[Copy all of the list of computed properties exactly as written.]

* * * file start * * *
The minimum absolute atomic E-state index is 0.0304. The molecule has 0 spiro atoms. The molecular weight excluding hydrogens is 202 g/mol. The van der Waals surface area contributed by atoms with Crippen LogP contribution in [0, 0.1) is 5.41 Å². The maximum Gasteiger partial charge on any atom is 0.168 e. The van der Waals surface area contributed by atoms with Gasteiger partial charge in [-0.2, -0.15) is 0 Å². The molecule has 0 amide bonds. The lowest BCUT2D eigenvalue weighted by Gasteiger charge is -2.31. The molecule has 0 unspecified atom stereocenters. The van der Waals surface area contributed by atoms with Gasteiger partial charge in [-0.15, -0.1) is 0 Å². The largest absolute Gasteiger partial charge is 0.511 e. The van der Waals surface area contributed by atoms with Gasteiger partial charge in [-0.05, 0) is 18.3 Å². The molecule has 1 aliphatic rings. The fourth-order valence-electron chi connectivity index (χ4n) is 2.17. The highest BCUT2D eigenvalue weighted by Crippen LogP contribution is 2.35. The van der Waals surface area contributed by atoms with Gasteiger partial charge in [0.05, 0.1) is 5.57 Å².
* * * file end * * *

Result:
The minimum absolute atomic E-state index is 0.0304. The molecule has 0 spiro atoms. The molecular weight excluding hydrogens is 202 g/mol. The van der Waals surface area contributed by atoms with Crippen LogP contribution in [0, 0.1) is 5.41 Å². The maximum Gasteiger partial charge on any atom is 0.168 e. The van der Waals surface area contributed by atoms with Gasteiger partial charge in [-0.2, -0.15) is 0 Å². The molecule has 0 amide bonds. The lowest BCUT2D eigenvalue weighted by Gasteiger charge is -2.31. The molecule has 0 unspecified atom stereocenters. The van der Waals surface area contributed by atoms with Gasteiger partial charge in [-0.15, -0.1) is 0 Å². The largest absolute Gasteiger partial charge is 0.511 e. The van der Waals surface area contributed by atoms with Gasteiger partial charge in [-0.05, 0) is 18.3 Å². The molecule has 1 aliphatic rings. The fourth-order valence-electron chi connectivity index (χ4n) is 2.17. The highest BCUT2D eigenvalue weighted by Crippen LogP contribution is 2.35. The van der Waals surface area contributed by atoms with Gasteiger partial charge in [0.05, 0.1) is 5.57 Å².